Declassifying government information: a good progress report

Tuesday, March 16, 1999

Roslyn Mazer...
Roslyn Mazer

ARLINGTON, Va. — Despite the government’s ingrained belief that loose
lips sink ships, a presidential panel has been able to “move a huge
glacier of secrecy in the direction of maximum responsible disclosure,” Roslyn Mazer
said today at the opening session of The Freedom Forum’s Freedom of Information Day conference.

Mazer, chairwoman of the Interagency Security Classification Appeals Panel
(ISCAP), told lawyers, librarians and access advocates that “ISCAP has
slain” the idea that “government cannot reform itself.”

The panel, made up of representatives from the CIA, FBI, National
Security Council, the Department of Justice and other agencies, has
voted consistently to declassify scores of government records, Mazer
said. About 83% of the cases heard since 1996, when the panel was put in
place by President Clinton’s executive order, have ended with all or
some portions of the documents declassified. The panel was charged
with reviewing documents that federal agencies say should be exempt from
automatic declassification after 25 years.

Some of the material released includes information on the nuclear
capabilities of South Korea, Israel and European nations — considered
highly secret during the Cold War, she noted.

But Mazer, also a special counsel for intellectual property at the Department of Justice and
formerly the department’s chief policy adviser on FOIA standards,
admits that panel members and advocates for openness have a long way
to go toward prying open more government file cabinets.

“ISCAP’s caseload represents only a small fraction of [documents in] the
classification program. How can its work really affect government-wide,
day-to-day declassification efforts?”

Two ways, Mazer said:

  • Review of proposed agency declassification guides. Agency heads
    who don’t want certain documents declassified after 25 years must submit
    their appeal to ISCAP, Mazer said. She expects many of those appeals
    this year to include the agencies’ own declassification guides — what
    type of information to keep secret and for how long. Through review of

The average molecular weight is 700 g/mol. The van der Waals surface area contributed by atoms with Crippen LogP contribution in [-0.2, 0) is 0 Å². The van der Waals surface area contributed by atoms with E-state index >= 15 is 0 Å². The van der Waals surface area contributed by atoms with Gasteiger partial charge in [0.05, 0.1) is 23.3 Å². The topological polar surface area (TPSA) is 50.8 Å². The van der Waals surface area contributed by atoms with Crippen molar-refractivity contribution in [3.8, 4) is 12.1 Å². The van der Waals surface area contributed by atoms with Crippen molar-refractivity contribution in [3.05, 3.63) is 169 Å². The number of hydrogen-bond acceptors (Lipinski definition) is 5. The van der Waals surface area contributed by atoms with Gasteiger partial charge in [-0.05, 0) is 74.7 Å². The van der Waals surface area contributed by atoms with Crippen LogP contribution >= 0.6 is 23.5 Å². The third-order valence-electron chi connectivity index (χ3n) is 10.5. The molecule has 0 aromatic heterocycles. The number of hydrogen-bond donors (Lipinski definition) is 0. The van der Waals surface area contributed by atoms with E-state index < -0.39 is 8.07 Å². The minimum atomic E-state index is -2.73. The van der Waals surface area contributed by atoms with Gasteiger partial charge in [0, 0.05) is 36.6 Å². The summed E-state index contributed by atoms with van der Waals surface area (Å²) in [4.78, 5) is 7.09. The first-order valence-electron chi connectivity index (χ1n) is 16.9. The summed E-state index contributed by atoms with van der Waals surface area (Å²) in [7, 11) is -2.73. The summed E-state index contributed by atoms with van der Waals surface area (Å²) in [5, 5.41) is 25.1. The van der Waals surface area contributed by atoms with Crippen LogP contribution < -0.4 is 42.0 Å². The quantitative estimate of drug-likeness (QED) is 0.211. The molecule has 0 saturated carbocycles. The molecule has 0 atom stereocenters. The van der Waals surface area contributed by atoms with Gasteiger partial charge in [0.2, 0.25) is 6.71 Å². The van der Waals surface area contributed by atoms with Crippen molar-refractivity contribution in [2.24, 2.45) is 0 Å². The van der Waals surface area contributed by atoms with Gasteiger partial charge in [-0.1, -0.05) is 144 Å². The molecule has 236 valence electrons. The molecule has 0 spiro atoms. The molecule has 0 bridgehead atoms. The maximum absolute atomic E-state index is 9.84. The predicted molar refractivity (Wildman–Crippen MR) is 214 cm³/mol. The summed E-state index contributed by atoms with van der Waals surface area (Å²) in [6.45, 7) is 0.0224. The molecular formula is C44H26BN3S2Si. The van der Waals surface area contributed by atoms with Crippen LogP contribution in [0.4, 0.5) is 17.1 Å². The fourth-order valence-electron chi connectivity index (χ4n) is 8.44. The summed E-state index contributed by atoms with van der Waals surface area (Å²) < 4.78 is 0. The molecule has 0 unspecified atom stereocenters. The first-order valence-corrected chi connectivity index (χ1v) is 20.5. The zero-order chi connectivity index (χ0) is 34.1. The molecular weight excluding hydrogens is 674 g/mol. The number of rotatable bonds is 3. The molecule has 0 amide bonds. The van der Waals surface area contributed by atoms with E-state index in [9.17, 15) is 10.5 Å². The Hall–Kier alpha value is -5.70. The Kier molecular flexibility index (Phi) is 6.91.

the guides, Mazer said she hopes ISCAP can work with agencies to produce
    “workable guides” that will lead to the declassification of thousands of

  • Outreach to the “declassification community.” Mazer said ISCAP
    had begun to conduct workshops where declassification specialists review and
    discuss ISCAP cases — why some material was declassified, why other was
    kept secret.

    Besides communication, ISCAP is wrestling with two other “thorny
    issues,” Mazer said:

  • How to treat information from foreign governments. The
    longstanding rule of thumb on foreign government information, or FGI, was to
    “classify into perpetuity.” Clinton’s executive order ended that “iconic
    status,” she said. Now FGI can only be kept secret after 25 years if it would
    impair foreign relations or disrupt current activities, she said.

    But FGI is particularly sensitive: Other countries aren’t as open as
    the United States, and releasing information involving another
    government may hurt diplomatic relations, she noted.

  • How to treat intelligence information, including sources and methods
    of spying.
    Before 1996, the “disclosure of intelligence sources and
    methods was presumed to damage national security,” she said. Because it’s so
    sensitive, information in this category may remain classified after 25
    years if its release still poses a threat to national security.

    The reexamination of declassifying spying information requires
    “painstaking review,” Mazer said. “Secrecy is integral to what we ask
    intelligence agencies to do. … Confidentiality (may be essential) to
    protecting U.S. personnel and foreign institutions.” On the other hand,
    she said, there’s another cost to keeping information close to the vest:
    “Increasing public suspicion, distrust and cynicism.”